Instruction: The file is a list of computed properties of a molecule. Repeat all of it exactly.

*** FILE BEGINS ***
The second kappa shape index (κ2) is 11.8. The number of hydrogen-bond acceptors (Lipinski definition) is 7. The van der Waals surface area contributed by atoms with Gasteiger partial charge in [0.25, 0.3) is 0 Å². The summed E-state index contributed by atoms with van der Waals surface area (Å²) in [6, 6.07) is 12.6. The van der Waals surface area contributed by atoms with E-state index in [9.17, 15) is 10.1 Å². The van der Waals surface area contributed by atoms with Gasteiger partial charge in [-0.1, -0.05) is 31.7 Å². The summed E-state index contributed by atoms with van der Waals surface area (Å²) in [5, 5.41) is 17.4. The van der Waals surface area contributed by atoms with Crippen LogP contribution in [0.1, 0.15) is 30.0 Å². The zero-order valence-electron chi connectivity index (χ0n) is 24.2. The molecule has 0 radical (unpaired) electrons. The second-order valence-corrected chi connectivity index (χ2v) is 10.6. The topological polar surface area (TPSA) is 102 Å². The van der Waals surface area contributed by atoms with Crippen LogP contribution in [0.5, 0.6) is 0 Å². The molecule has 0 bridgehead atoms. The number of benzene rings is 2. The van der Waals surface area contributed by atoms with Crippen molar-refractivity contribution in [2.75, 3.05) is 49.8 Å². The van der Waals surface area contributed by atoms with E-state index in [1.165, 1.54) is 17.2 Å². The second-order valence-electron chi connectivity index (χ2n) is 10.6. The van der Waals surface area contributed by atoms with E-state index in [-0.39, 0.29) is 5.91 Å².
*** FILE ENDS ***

The second kappa shape index (κ2) is 11.8. The number of hydrogen-bond acceptors (Lipinski definition) is 7. The van der Waals surface area contributed by atoms with Gasteiger partial charge in [0.25, 0.3) is 0 Å². The summed E-state index contributed by atoms with van der Waals surface area (Å²) in [6, 6.07) is 12.6. The van der Waals surface area contributed by atoms with E-state index in [9.17, 15) is 10.1 Å². The van der Waals surface area contributed by atoms with Gasteiger partial charge in [-0.1, -0.05) is 31.7 Å². The summed E-state index contributed by atoms with van der Waals surface area (Å²) in [5, 5.41) is 17.4. The van der Waals surface area contributed by atoms with Crippen LogP contribution in [0.1, 0.15) is 30.0 Å². The zero-order valence-electron chi connectivity index (χ0n) is 24.2. The molecule has 0 radical (unpaired) electrons. The second-order valence-corrected chi connectivity index (χ2v) is 10.6. The topological polar surface area (TPSA) is 102 Å². The van der Waals surface area contributed by atoms with Crippen LogP contribution in [0.5, 0.6) is 0 Å². The molecule has 0 bridgehead atoms. The number of benzene rings is 2. The van der Waals surface area contributed by atoms with Crippen molar-refractivity contribution in [2.75, 3.05) is 49.8 Å². The van der Waals surface area contributed by atoms with E-state index in [1.165, 1.54) is 17.2 Å². The second-order valence-electron chi connectivity index (χ2n) is 10.6. The van der Waals surface area contributed by atoms with E-state index in [-0.39, 0.29) is 5.91 Å².